Solo Learn is best than School Teching
One problem when teaching programming to young children is to motivate them. Because for them its boring to have simple text in- and output. I think block coding programs are not bad to teach the basics of programming, because you dont have to search syntax errors for hours, you can use nearly every common control structure and often you dont have simple text in- and output. (E.g. in Scratch you can move the cat). But what to do after block programming? I see two main possibilitys: 1) Teach them first HTML then CSS and then Js 2) Teach them Python Python has very simple syntax and a lot of useful functions (i learned programming with Python with 12 years) but usually you only have this boring text in- output. The syntax of HTML and CSS is easy too but both are not programming languages they are for content (HTML) and design (CSS) of a website. I think that is a good option for children who are less interested in mathematical operations and more interested in design. (there is a 2. part of this answer)
Build up their brain power by: (1)having them memorize poems and (2)sharpen their Math skills. Regarding teaching coding, some people share their good experience with teaching Golang programming: https://groups.google.com/forum/m/#!topic/golang-nuts/FIRSDBehb3g This survey mentions age at least two times: https://research.hackerrank.com/developer-skills/2018/ This might be a good resource for you: https://code.org
.. I think ..basic Algorithms to solve any basic problem ,will help students to think programmatically.. because any code or program is ultimately a step-by-step (algorithm) solution... And after that.. learning any programming language will become easier....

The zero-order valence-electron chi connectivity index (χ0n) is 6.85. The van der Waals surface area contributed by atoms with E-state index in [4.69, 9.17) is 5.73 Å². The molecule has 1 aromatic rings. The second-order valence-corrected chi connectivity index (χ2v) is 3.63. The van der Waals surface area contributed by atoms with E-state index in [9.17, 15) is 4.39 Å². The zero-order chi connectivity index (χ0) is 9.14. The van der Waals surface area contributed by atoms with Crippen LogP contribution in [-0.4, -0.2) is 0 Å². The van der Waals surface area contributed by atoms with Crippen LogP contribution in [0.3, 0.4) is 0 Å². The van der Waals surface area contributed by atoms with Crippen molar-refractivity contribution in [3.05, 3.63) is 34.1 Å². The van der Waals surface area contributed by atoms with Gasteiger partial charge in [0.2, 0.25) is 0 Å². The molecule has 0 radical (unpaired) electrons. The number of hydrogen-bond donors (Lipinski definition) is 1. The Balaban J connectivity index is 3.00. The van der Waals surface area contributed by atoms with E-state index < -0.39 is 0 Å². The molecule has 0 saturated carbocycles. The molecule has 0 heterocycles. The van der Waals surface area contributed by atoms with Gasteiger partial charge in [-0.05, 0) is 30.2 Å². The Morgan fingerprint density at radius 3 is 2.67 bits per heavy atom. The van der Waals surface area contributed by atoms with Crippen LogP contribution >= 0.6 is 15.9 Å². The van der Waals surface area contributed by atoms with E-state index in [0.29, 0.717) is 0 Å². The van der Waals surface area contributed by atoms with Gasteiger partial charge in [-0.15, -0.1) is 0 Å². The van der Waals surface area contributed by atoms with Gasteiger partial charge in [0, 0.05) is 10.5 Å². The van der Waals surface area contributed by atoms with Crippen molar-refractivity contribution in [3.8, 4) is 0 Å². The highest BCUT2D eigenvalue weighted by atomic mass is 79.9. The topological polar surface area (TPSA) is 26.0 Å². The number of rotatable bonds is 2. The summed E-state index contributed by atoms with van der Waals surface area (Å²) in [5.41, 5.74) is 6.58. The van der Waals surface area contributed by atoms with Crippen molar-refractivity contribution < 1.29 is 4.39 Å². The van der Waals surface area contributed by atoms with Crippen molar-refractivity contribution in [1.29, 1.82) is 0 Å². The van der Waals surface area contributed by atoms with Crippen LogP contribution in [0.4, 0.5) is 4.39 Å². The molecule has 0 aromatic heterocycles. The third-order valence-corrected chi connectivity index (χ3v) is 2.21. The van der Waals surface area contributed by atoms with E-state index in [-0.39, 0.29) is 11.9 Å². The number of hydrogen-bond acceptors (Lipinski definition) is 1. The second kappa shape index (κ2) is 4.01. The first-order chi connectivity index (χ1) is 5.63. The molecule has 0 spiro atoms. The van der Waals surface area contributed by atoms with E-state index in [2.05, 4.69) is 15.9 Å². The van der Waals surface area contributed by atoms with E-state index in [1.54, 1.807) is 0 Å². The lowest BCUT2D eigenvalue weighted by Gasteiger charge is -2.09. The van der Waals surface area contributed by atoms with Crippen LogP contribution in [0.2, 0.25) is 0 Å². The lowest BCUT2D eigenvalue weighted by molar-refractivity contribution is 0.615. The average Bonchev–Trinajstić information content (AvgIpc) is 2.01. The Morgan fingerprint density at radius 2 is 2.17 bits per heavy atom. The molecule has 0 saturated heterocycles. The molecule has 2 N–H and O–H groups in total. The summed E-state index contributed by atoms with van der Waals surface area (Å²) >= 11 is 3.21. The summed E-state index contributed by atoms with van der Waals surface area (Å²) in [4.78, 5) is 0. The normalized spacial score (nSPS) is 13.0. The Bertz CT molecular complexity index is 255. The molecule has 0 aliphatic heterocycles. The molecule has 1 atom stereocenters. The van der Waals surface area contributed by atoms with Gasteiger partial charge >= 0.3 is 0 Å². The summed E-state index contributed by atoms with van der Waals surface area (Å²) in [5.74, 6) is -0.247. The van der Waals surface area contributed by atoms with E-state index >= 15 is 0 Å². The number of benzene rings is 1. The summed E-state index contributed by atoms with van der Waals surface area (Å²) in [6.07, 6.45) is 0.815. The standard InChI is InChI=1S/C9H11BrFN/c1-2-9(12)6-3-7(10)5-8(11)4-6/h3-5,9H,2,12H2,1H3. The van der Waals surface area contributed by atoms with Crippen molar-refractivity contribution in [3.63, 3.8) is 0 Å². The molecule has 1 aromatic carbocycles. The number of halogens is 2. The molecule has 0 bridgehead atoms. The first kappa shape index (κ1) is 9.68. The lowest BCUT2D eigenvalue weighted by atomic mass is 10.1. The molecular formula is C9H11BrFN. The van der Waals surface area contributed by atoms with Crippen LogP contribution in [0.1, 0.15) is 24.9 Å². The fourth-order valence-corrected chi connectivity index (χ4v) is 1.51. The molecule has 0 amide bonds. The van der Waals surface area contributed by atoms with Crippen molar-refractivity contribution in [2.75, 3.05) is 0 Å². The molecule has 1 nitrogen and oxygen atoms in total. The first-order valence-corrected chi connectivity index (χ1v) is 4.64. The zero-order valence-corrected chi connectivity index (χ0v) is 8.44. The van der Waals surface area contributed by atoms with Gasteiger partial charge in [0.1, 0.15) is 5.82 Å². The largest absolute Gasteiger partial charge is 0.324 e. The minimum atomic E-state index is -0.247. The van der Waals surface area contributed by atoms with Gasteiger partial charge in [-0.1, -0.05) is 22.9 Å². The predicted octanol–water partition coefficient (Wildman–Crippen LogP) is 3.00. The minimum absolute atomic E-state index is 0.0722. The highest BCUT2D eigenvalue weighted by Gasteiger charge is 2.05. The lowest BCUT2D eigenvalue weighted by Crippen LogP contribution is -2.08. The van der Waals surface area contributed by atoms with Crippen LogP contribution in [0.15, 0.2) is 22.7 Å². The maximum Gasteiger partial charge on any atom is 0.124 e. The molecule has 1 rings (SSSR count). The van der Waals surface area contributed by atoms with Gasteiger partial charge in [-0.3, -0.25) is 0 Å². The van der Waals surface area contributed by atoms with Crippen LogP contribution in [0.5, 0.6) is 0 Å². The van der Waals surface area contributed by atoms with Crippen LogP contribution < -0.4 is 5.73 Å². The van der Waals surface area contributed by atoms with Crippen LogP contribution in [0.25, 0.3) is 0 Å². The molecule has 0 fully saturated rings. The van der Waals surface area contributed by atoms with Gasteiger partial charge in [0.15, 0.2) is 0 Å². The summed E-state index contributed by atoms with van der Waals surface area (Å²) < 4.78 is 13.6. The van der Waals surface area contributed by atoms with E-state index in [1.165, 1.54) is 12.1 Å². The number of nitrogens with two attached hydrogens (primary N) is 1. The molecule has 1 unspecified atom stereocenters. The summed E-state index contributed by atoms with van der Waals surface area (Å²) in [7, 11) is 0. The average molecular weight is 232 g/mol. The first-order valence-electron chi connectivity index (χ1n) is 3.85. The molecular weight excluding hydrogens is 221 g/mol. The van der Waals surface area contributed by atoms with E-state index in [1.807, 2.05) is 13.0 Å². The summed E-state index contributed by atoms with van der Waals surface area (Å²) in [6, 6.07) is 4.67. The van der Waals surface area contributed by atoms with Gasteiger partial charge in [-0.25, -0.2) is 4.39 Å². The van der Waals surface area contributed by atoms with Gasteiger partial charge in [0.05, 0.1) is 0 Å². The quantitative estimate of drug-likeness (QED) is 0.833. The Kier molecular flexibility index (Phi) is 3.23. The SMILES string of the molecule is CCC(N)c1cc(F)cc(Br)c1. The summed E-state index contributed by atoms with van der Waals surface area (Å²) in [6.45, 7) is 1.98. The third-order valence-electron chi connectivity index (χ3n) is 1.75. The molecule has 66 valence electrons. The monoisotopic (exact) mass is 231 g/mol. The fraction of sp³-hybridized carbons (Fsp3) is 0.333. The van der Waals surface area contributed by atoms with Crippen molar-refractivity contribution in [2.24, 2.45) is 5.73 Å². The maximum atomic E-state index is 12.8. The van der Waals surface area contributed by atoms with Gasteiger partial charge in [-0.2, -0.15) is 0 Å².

My suggestion would be freecodecamp. It’s easy and gives you a good starting point with coding
In our school we learnt coding in this sequence- 1. They should have knowledge of basics of maths and problem solving. 2. Using basic softwares in a computer 3. Scratch 4. HTML, CSS, C++ and Java Script 5. Python They can also learn ruby.
I totaly recommend with all the people saying that python or c++ is to hard. Maybe i was wrong in my last two answer. But this is why i gave you the links to Calliope, Raspberry and lego mindstorms. Because they are interesting and you code with blocks
there's nothing that can't be taught at all levels of education. just give them little by little what their brain can take and continue to build on it as they grow older. the fact that they hear the world programming or progrqming language has done something out of it
Sololearn is a very useful program that significantly increases the knowledge field of young people....This program offers more to the student than school teaching
In case you have any doubt in regards to the value provided by teaching coding to young kids, I can say from my own personal experience that it was one of the best things that ever happened to me. I learned first during my sophomore year of high school (AP Computer Science A), and wish I had learned well before. It made me find my passion and I will be attending a top 10 public university in the fall to study computer science. So yes, it is very valuable. It inspires confidence within oneself (creating something is always rewarding) and motivates kids to learn more. If there's one thing I may recommend, perhaps consider showing them the real world applications of programming with cool things like robotics, AI, etc. so that they are enticed from the get go. This will keep them interested even while they are still doing basic things. Best of luck!
The point of your question, is said in one line. "What all do I need to learn to help get the teachers started?" And, honestly... I do not have a clue. I am no master programmer, and chances are, you have long found the answer to your question in one of the many other answers provided by all the other members of SoloLearn who is speaking here. What I can give you, on the other hand, is advice. 1. As you probably already know, programming is not exactly everyone's cup of tea. And while I find it great for it to be taught in elementary school, I feel this needs to be said— Please, please don't make it an absolutely necessary course! Not every one of your students will turn out to be the next Bill Gates, or Steve Jobs. And if you keep them from advancing just because they fail at programming... Then you will be holding your students back more than you will be pushing then further. I know I am just a random guy on the internet that you do not know at all, but I at least feel that I need to try.